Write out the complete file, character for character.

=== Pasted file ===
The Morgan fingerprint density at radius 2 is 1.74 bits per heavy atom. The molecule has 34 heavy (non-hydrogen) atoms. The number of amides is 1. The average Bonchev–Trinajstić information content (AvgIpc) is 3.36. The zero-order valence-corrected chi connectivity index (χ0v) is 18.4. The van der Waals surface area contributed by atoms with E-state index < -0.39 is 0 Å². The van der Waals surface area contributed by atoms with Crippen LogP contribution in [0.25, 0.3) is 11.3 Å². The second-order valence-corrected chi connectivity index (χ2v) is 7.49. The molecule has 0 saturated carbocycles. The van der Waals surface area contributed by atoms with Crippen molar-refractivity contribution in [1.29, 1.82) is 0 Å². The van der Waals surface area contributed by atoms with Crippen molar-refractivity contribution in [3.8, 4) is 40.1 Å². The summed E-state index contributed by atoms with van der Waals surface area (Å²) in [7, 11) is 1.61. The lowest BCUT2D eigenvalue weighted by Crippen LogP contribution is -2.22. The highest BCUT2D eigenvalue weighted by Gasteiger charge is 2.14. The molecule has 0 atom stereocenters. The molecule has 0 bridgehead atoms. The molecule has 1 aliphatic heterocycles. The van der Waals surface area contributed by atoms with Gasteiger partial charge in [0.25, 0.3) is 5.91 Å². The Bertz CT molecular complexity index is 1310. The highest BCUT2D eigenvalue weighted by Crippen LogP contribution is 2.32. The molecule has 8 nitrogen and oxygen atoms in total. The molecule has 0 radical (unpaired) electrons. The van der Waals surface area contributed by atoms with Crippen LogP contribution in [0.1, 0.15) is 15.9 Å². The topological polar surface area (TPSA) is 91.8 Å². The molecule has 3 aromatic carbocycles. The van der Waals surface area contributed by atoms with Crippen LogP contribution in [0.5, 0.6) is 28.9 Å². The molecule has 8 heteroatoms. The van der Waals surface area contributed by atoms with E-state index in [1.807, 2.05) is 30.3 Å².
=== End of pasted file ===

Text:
The Morgan fingerprint density at radius 2 is 1.74 bits per heavy atom. The molecule has 34 heavy (non-hydrogen) atoms. The number of amides is 1. The average Bonchev–Trinajstić information content (AvgIpc) is 3.36. The zero-order valence-corrected chi connectivity index (χ0v) is 18.4. The van der Waals surface area contributed by atoms with E-state index < -0.39 is 0 Å². The van der Waals surface area contributed by atoms with Crippen LogP contribution in [0.25, 0.3) is 11.3 Å². The second-order valence-corrected chi connectivity index (χ2v) is 7.49. The molecule has 0 saturated carbocycles. The van der Waals surface area contributed by atoms with Crippen molar-refractivity contribution in [1.29, 1.82) is 0 Å². The van der Waals surface area contributed by atoms with Crippen molar-refractivity contribution in [3.8, 4) is 40.1 Å². The summed E-state index contributed by atoms with van der Waals surface area (Å²) in [7, 11) is 1.61. The lowest BCUT2D eigenvalue weighted by Crippen LogP contribution is -2.22. The highest BCUT2D eigenvalue weighted by Gasteiger charge is 2.14. The molecule has 0 atom stereocenters. The molecule has 0 bridgehead atoms. The molecule has 1 aliphatic heterocycles. The van der Waals surface area contributed by atoms with Gasteiger partial charge in [0.25, 0.3) is 5.91 Å². The Bertz CT molecular complexity index is 1310. The highest BCUT2D eigenvalue weighted by Crippen LogP contribution is 2.32. The molecule has 8 nitrogen and oxygen atoms in total. The molecule has 0 radical (unpaired) electrons. The van der Waals surface area contributed by atoms with Crippen LogP contribution in [0.1, 0.15) is 15.9 Å². The topological polar surface area (TPSA) is 91.8 Å². The molecule has 3 aromatic carbocycles. The van der Waals surface area contributed by atoms with Crippen LogP contribution in [0.5, 0.6) is 28.9 Å². The molecule has 8 heteroatoms. The van der Waals surface area contributed by atoms with E-state index in [1.807, 2.05) is 30.3 Å².